MR. JOHNSTON: No, we'll survive -- you're talking about -- go back sometime this summer --
THE PRESIDENT: Did you lose everything in your house?
MR. JOHNSTON: Well, 75 percent, probably, at least. We tore all the paneling out yesterday, and all of that stuff has gone to the dump already, and mattresses -- the bedroom equipment and stuff is all gone. A lot of the dressers and stuff like fell apart, so to speak, and pictures -- just all of the usual things that a family has around. And, yes, it's hard.
THE PRESIDENT: Mayor?
MAYOR GRAHAM: I'm going to add a footnote to what you and Mark have just said. On our way back, the gentleman they were referring to that was out there for four days was still there, and the President had an opportunity to get out and personally thank him. Now, I'd like to say a little bit about the effort here. I was asked to write a list of approximately 60 persons to invite here that contributed to this effort, and I had to respond that I couldn't invite the whole town. So I just make up a list I hope was representative of the community and invited individuals and had to leave a lot of people off that I would have liked to have had here, because the response was so tremendous, it even overwhelmed me.
I knew we had a good community, but I think it was must better than we had even thought amongst ourselves. (Applause.)
Q Well, our house was flooded inside about three feet, and we're now living out of suitcases at friends and families. My concern is, how long would it take to get the funding to rebuild again?
Right now, we have to wait for flood insurance assessors to come out and assess our home, then -- that would be three days -- then we would have to wait for FEMA to come out and assess our home, and it's like we're waiting. I don't know when we're going to be able to get in, and it's a little frustrating. The community's helped a lot.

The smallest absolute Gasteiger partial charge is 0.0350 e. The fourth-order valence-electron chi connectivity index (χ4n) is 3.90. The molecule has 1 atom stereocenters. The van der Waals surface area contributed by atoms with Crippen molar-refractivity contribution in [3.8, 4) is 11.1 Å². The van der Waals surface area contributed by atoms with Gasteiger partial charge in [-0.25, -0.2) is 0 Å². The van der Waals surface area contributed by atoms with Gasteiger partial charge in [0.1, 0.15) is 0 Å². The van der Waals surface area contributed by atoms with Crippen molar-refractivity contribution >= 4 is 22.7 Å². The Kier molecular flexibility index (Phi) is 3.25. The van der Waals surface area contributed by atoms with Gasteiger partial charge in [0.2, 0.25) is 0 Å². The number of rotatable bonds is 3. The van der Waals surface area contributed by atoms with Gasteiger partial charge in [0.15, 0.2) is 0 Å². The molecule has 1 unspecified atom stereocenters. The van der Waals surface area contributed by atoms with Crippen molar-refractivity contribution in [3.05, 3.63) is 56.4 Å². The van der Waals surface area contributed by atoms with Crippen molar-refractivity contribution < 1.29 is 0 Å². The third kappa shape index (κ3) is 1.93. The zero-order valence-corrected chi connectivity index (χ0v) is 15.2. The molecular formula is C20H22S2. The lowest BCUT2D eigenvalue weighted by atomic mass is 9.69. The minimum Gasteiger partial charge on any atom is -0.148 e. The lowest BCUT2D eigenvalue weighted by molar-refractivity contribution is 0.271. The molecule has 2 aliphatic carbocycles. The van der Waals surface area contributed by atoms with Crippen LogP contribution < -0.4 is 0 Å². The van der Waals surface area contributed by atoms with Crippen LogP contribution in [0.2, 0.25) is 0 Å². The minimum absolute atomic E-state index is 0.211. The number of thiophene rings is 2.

Q Mr. Witt, can you address that?
MR. WITT: Did you call the 1-800 number?
Q Yes, I did.
MR. WITT: Good. What day did you call?
Q And they gave me a control number, and it just takes about five to six days to get in the computer.
MR. WITT: Well, I checked just before we flew down here just to see, and I know they were writing checks today.
Q They were?
MR. WITT: Yes. So the people in Washington State and Oregon should be starting to get their checks. And I want to tell you -- that's record time, it really is -- because it used to be at least 30 to 40 days before you would get a check until President Clinton said, cut the red tape in bureaucracy, and that's what we've done.
But you can go ahead and apply, you can get temporary housing assistance, or you can get possibly an emergency home repair assistance in lieu of temporary housing or an individual family grant. You can get the temporary housing assistance even if you have flood insurance, so you should be hearing something in just a few days.
Governor Lowery, did you have something you would like to add?
GOVERNOR LOWERY: Thank you, Mark.
First, Mr. President, on behalf of everyone in the state, we all want to thank you for coming here. In particular, we want to thank you for, in one day, after Governor Kitzhaber and I sent in the request for the emergency declaration for individuals, you signed that in one day, which put into process, which Mr. Witt just talked about, so that individuals could be moving on this. It's greatly appreciated.